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The René Wellek Prize Citation 1992

Umberto Eco, The Limits of Interpretation, (Indiana University Press, 1990)
Thomas G. Pavel, The Feud of Language: A History of Structuralist Thought, (Basil Blackwell, 1989)

The René Wellek Prize awarded by the American Comparative Literature Association biennially for the best book in literary theory will be shared this year by Umberto Eco of the University of Bologna and Thomas G. Pavel of Princeton University.

Eco's book, The Limits of Interpretation, makes a powerful revisionist argument against deconstructionist hermeneutics. Whereas Eco's earlier work dealt chiefly with the reader's role in interpretation, he now cautions us to beware of "hermetic drift" or the "cancer of uncontrolled interpretation." "Unlimited semiosis," he argues, "is a form of 'epistemological fanaticism,' there being, after all, interpretations which are blatantly unacceptable. This means that the interpreted text imposes some constraints upon its interpreters." In its extreme form, Eco argues, deconstructionist theory is "unable to recognize that symbols, paradigmatically open to infinite meaning as they may be, are syntagmatically open only to the indefinite, but by any means infinite, interpretations allowed by the context." In making his case and exposing some of the more absurd interpretations to which Modernist writers like Joyce and Pirandello have been subjected, Eco draws upon a wide range of sources from Patristic literature and Renaissance Hermeticism to the work of Charles Pierce. The Limits of Interpretation is as witty as it is learned--a dense theoretical work that is also a real pleasure to read.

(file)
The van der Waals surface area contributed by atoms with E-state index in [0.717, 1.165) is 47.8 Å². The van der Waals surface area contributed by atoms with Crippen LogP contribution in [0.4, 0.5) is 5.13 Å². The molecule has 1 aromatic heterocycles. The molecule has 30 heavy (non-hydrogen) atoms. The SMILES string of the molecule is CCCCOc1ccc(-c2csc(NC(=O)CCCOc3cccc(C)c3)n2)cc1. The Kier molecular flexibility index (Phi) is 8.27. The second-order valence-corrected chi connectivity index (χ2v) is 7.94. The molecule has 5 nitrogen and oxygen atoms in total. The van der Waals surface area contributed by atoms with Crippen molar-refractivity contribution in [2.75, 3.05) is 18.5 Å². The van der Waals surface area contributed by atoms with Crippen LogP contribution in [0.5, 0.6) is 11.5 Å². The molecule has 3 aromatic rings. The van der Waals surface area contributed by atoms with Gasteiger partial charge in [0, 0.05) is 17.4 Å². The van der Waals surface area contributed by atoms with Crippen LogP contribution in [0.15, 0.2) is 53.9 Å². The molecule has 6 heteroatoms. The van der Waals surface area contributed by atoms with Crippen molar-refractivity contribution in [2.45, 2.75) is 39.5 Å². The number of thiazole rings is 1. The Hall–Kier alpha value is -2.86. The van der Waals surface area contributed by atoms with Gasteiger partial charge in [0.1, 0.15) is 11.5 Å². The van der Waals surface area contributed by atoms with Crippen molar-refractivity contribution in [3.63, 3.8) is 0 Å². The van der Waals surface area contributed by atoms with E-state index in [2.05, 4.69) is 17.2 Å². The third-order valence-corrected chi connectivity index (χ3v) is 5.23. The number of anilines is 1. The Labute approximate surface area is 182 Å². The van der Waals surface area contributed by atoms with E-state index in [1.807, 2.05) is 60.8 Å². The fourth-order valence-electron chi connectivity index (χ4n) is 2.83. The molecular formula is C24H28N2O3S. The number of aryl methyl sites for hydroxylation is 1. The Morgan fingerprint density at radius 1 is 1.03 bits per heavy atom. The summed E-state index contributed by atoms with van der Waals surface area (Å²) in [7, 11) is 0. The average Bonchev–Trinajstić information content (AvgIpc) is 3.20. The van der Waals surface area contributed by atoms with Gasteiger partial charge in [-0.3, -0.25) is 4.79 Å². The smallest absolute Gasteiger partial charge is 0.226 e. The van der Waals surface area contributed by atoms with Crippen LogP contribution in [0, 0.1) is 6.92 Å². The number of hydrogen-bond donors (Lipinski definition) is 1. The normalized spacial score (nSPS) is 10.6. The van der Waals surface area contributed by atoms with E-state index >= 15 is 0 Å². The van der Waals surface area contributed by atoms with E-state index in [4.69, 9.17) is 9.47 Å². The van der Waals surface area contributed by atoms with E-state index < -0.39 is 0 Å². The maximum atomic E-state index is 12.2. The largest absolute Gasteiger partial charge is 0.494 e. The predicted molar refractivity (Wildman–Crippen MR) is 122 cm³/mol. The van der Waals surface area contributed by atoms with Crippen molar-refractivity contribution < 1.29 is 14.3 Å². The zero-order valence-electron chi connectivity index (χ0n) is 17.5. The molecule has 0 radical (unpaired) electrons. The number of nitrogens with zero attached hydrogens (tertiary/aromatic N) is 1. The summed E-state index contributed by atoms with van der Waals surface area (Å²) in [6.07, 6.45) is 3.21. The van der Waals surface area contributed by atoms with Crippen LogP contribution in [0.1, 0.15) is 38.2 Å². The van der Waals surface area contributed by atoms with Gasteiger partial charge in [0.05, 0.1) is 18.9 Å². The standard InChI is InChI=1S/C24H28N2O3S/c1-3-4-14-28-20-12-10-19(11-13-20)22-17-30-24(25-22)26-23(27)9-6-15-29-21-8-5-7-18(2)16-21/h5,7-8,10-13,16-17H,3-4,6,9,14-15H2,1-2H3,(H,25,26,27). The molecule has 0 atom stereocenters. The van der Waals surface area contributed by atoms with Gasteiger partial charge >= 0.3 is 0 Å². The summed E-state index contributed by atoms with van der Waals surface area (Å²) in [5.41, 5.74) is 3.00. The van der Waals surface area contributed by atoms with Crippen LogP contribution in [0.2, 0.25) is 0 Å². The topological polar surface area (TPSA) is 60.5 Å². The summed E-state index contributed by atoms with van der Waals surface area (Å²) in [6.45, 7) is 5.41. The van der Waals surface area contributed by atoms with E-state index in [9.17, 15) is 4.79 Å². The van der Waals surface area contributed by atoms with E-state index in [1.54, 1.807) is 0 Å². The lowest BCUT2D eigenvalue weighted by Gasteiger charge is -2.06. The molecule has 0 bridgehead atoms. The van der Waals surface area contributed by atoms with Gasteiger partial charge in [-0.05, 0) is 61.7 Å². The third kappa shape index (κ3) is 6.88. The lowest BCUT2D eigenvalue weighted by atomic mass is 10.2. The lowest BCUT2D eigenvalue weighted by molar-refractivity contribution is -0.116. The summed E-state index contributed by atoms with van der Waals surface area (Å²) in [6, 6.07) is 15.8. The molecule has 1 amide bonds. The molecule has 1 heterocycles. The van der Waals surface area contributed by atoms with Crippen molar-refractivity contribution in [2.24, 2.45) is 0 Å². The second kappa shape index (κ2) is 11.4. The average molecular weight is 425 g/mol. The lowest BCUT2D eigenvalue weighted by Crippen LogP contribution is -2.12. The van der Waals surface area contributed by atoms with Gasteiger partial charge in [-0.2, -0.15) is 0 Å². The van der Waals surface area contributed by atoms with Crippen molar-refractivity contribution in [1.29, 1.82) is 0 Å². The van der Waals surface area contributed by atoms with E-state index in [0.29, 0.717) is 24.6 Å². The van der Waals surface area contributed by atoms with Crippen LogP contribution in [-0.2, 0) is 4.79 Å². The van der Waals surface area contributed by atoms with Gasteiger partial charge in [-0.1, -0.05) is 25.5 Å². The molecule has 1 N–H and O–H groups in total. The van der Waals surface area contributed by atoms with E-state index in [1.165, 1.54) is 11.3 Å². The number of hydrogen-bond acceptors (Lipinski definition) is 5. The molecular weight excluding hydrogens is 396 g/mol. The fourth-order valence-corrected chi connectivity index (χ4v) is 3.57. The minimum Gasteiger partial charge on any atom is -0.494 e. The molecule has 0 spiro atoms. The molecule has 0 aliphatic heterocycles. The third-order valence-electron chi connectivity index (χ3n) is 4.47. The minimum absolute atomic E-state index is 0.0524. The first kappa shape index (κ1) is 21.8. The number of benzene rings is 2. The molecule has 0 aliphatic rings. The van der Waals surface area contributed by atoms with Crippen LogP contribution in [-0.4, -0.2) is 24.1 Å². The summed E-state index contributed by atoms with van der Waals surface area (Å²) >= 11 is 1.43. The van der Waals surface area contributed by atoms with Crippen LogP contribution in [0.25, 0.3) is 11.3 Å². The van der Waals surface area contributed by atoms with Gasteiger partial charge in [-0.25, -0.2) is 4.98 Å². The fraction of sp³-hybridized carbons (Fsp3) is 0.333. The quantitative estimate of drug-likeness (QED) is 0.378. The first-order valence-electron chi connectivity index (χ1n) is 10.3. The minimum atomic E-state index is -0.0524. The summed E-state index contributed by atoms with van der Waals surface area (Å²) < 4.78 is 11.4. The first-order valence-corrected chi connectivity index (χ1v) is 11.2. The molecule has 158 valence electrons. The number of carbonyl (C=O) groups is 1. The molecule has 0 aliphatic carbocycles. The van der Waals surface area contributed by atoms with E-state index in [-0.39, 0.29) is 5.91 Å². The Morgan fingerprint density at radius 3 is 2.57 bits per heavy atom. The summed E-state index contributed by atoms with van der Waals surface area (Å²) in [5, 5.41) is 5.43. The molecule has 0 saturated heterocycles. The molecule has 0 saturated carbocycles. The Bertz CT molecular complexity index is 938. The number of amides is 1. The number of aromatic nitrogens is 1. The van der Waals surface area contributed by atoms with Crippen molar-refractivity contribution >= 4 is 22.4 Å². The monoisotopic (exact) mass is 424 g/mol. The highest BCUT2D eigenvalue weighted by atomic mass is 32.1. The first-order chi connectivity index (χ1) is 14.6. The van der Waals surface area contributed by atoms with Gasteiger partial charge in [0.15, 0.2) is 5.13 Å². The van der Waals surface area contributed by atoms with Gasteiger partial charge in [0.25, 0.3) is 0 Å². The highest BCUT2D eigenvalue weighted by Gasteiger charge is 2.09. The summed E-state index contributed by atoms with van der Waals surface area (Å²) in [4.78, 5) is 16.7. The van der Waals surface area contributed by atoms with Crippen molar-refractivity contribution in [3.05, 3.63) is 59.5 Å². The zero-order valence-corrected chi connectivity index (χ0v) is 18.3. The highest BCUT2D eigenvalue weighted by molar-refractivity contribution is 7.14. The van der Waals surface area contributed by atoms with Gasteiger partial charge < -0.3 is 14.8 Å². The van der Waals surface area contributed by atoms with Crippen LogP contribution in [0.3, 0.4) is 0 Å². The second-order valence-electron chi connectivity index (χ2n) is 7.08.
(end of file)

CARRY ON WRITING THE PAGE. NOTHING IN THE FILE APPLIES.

Like The Limits of Interpretation, Thomas G. Pavel's The Feud of Language challenges contemporary French theory, but this time from the perspective of linguistics rather than hermeneutics. Pavel's is an exceptionally intelligent and informed discussion of the ways in which the Saussurean model has been used (or rather misused) in French structuralist and poststructuralist thought, including anthropology, epistemology, the philosophy of language, literary theory, and poetics. Himself a linguist by training, Pavel offers us a fascinating and detailed critical history of what he calls the linguistic "mirage" or "illusion" or "mystique" in the human sciences, from Levi-Strausse's Procustean treatment of myths as phonological structures to Derrida's grammatology, and theory of purely differential meaning, based on partial Saussurean analogies, unilaterally interpreted. Linguistics, Pavel argues convincingly, can be a useful tool and source of insight in many analytical situations, but ceases to be so when exorbitant philosophical claims (be they metaphysical or antimetaphysical) are made in its name. Pavel's critique is consistently lucid, nuanced, and balanced; unlike most current critiques of deconstruction, it brings to its subject both a profound learning and genuine respect and sympathy.

The 1992 René Wellek Prize Committee:
Maria Menocal (Chair), Yale University
Stephen Owen, Harvard University
Mary Ann Caws, CUNY